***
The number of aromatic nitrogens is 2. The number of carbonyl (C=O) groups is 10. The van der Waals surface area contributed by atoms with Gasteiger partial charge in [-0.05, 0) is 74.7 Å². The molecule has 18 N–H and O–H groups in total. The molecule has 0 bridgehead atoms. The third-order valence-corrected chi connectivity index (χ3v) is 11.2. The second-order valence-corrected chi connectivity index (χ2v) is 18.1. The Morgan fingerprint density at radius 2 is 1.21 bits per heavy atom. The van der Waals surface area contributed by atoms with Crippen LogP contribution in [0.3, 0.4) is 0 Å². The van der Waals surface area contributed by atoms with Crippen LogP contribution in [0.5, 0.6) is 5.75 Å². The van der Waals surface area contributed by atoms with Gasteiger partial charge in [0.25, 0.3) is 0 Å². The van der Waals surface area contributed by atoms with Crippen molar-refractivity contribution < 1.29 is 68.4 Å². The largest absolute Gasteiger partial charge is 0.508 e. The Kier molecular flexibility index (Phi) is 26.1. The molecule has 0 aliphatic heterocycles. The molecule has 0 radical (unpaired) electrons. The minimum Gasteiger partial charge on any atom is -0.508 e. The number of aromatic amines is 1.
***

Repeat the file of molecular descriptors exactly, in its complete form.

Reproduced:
The number of aromatic nitrogens is 2. The number of carbonyl (C=O) groups is 10. The van der Waals surface area contributed by atoms with Gasteiger partial charge in [-0.05, 0) is 74.7 Å². The molecule has 18 N–H and O–H groups in total. The molecule has 0 bridgehead atoms. The third-order valence-corrected chi connectivity index (χ3v) is 11.2. The second-order valence-corrected chi connectivity index (χ2v) is 18.1. The Morgan fingerprint density at radius 2 is 1.21 bits per heavy atom. The van der Waals surface area contributed by atoms with Crippen LogP contribution in [0.3, 0.4) is 0 Å². The van der Waals surface area contributed by atoms with Crippen LogP contribution in [0.5, 0.6) is 5.75 Å². The van der Waals surface area contributed by atoms with Gasteiger partial charge in [0.25, 0.3) is 0 Å². The van der Waals surface area contributed by atoms with Crippen molar-refractivity contribution < 1.29 is 68.4 Å². The largest absolute Gasteiger partial charge is 0.508 e. The Kier molecular flexibility index (Phi) is 26.1. The molecule has 0 aliphatic heterocycles. The molecule has 0 radical (unpaired) electrons. The minimum Gasteiger partial charge on any atom is -0.508 e. The number of aromatic amines is 1.